Life as an experiment

We are living through a terrifying global experiment, where we are contributing to climate change risks that have profound implications for both natural and human systems. Sea-level rise, ocean acidification, species extinctions, reduced food, water and livelihood security, more extreme weather events. The list of observed and potential climate change impacts is long, and likely to include many unfortunate surprises.

It is not a well-planned experiment, nor has it been subject to the rigorous ethical reviews that are now standard for legitimate scientific experiments. If it were proposed as a deliberate experiment, there is no doubt that it would be deemed too risky, too costly, too unethical, and too foolish. Proposing a “greenhouse” experiment that could lead to severe, widespread and irreversible impacts globally would never be taken seriously by research funders. Yet it is an experiment that is underway, and we are starting to see the results every day, all over the world.

Now it is time for a new and better experiment: An experiment about global social transformations. This is an experiment where humans take responsibility for creating a world with minimum climate change and maximum well-being for everyone. It is an experiment where each individual dares to make a difference in the world by contributing to rapid, positive impacts on a planetary scale.

The idea is not new. In 1927, R. Buckminster Fuller made the decision to treat his life as an experiment to see what difference an individual could make in the world. He wanted to create a world that worked for everyone, and his accomplishments toward that goal were remarkable. Fuller’s research showed that it is possible to end poverty and the use of fossil and nuclear fuels, and his architectural designs and inventions included the geodesic dome, and practical, inexpensive housing and transportation. R. Buckminster Fuller is recognized as one of the greatest thinkers of all time, and is an inspiration to many because he dared to show what is possible.

cCHALLENGE takes on the biggest conscious experiment in human history – the challenge of generating social transformations at an unprecedented rate and scale to create a thrivable world. Thrivability goes beyond sustainability. Jean Russell, author of Thrivability, describes the term as “our path out of unsustainable practices toward a world where all people have a high quality of life, a voice, and a nurturing earth supporting them.”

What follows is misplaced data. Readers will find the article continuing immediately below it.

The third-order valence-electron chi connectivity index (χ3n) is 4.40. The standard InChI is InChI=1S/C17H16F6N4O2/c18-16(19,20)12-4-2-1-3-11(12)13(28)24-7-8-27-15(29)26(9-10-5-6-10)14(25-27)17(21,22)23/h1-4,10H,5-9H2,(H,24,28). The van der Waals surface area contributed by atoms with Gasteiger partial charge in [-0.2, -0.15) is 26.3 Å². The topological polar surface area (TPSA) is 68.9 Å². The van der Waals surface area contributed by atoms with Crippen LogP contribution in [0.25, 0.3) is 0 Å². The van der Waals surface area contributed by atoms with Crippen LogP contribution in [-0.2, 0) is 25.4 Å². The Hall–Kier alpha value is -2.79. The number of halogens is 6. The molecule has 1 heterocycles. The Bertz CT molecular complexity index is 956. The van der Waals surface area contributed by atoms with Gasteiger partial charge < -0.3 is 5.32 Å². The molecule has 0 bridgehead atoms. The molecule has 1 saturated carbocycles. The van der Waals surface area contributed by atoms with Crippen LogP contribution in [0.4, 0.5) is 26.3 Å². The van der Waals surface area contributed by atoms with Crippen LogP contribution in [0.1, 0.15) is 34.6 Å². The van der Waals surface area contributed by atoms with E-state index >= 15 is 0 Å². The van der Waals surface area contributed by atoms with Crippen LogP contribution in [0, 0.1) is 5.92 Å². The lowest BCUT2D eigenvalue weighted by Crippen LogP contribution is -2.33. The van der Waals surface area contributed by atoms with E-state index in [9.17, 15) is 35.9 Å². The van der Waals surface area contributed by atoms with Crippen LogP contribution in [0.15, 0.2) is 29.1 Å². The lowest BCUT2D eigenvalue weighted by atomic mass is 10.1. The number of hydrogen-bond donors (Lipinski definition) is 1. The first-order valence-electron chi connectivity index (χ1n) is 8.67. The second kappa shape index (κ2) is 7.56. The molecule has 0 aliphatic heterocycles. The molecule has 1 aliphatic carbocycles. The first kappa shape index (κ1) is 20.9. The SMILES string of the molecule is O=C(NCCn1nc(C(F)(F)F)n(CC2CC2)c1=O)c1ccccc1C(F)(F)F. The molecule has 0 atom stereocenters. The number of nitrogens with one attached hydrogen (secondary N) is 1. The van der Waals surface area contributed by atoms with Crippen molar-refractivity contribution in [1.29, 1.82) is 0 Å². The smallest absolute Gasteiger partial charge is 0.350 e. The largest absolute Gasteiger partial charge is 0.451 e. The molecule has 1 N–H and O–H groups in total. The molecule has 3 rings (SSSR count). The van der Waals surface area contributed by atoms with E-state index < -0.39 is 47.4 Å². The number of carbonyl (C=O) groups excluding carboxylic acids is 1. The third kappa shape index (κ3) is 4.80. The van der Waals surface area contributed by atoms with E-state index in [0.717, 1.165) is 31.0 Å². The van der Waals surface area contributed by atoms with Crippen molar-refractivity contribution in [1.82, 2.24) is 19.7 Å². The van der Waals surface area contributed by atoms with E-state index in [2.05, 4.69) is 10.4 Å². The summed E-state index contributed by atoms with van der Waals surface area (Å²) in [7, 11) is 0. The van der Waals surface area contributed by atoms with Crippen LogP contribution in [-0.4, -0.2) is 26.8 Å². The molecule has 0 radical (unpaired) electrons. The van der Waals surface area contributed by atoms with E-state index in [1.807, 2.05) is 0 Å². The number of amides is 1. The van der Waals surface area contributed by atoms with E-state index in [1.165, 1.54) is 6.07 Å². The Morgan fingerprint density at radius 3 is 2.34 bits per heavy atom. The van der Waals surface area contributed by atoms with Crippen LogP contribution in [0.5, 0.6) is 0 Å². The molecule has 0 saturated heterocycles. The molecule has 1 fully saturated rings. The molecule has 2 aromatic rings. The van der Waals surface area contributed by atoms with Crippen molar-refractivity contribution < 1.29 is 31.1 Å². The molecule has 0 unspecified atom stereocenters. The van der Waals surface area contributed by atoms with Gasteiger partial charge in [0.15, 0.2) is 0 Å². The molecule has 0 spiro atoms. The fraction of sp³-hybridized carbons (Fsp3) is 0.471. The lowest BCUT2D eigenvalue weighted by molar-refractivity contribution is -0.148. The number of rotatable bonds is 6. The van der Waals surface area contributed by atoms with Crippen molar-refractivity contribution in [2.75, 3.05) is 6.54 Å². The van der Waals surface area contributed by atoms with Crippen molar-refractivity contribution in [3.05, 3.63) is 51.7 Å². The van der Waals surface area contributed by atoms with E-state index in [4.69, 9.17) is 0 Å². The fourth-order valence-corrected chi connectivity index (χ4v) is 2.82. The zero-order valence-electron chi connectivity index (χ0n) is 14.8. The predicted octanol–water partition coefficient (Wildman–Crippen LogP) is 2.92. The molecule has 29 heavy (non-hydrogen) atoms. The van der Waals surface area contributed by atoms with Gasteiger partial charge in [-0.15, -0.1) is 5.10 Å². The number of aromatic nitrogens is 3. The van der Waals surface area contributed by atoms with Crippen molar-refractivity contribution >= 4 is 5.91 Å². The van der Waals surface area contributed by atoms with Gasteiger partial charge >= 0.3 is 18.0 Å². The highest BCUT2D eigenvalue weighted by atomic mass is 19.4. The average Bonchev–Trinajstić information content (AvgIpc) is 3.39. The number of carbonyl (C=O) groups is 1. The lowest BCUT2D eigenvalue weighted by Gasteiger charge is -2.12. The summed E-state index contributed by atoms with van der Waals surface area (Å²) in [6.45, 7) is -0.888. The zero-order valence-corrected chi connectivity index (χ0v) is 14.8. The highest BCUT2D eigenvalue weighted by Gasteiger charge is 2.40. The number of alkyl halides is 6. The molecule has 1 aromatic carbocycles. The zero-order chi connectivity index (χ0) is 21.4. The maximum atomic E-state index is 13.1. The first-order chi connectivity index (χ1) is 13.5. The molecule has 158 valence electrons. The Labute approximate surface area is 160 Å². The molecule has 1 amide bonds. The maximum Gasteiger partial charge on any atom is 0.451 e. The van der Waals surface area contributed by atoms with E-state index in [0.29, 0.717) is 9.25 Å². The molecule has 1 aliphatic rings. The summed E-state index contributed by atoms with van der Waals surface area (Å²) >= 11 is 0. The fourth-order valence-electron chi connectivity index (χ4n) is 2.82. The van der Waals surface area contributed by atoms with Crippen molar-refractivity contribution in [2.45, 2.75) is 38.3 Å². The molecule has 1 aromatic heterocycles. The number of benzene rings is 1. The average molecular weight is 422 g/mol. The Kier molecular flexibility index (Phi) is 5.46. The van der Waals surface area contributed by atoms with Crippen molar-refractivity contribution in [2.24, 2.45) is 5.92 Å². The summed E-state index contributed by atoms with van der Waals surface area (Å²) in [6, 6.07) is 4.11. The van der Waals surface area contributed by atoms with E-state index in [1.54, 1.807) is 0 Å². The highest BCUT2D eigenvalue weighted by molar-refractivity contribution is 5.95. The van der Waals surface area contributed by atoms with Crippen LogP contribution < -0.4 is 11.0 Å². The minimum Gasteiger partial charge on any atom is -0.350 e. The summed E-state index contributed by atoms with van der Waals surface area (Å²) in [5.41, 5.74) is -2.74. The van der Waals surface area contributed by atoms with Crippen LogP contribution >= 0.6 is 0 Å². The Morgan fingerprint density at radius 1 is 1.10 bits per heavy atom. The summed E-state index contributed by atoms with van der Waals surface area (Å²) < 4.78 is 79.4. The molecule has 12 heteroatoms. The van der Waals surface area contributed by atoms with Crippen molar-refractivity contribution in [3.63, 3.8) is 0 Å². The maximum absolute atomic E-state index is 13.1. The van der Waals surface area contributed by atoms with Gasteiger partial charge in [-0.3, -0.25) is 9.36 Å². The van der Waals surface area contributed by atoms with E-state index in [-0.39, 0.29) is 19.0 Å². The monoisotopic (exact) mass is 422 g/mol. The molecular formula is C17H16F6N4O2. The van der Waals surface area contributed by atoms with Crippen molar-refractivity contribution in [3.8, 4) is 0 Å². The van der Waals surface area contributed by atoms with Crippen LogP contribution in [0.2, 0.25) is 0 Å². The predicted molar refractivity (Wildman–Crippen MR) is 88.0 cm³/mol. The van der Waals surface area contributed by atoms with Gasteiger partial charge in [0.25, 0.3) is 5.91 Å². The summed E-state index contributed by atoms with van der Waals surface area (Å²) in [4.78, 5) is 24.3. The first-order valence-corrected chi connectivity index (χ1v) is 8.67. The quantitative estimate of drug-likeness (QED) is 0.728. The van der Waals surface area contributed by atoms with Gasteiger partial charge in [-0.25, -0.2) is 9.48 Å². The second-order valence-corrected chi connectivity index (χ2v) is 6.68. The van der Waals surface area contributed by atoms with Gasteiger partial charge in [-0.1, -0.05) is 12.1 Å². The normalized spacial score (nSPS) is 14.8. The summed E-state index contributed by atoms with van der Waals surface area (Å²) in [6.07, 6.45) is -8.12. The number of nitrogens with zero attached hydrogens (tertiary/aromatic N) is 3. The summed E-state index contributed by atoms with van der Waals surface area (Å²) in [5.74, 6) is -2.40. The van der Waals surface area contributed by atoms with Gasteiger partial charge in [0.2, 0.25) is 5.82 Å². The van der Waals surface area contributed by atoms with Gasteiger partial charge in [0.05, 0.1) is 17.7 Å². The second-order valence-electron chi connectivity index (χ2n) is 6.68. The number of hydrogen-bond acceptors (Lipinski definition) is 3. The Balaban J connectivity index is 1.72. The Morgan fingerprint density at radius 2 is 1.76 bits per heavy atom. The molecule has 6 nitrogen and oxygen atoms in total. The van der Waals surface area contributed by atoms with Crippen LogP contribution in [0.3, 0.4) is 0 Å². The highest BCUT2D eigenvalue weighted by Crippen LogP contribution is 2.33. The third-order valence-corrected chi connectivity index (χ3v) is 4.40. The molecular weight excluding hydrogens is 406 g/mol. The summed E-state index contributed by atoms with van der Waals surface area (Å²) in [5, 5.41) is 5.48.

How do we generate social transformations in an ethical, equitable, and sustainable manner? Where do we begin? The cCHALLENGE starts with a straightforward hypothesis: Social change is a non-linear process that can be scaled up quickly and easily when enough individuals consciously engage with change. To test this hypothesis, we challenge individuals to experiment with one small change for 30 days, reflecting on the impact that this change has on one’s own attitude towards change, on the attitudes of others, on individual and shared behaviors, and on systems. The reflection process is critical, for it can trigger important insights on the visible and invisible connections among people and groups, on the relationship between personal change and political change, on systems change, and not the least, on power.

The experiment is starting in Norway, a Scandinavian country with a population of about five million. Twenty individuals have been invited to participate in the first 30-day cCHALLENGE, starting January 18, 2016. Examples of personal challenges include not eating meat, spend one hour in nature every day, set aside more time for friends, limiting personal spending and being active outdoors three times a week. Reflections, frustrations, insights and photos will be posted on individual pages throughout the month, and some will be shared on Facebook and Twitter. The cCHALLENGE will communicate and spread what conscious social change is all about.

If we each follow in the footsteps of Buckminster Fuller and treat our life as a conscious experiment, we are likely to realize that we can indeed transform the world – but perhaps not in the ways that we expect. Throughout the month, each participant will reflect on whether, where and how their small changes made a difference. What was lost, and what was gained? To be clear, the participants recognize that their experiments alone will not change the world. But what these small actions may do is change the way that they ‘see’ change. The experiments may lead to important insights on systems change, and they may influence conversations and interactions with family, friends and neighbors. They may even change the way that participants relate to politics. Most important, however, is that they may have a better understanding of power, especially their own.

(Previously published on cCHANGE website)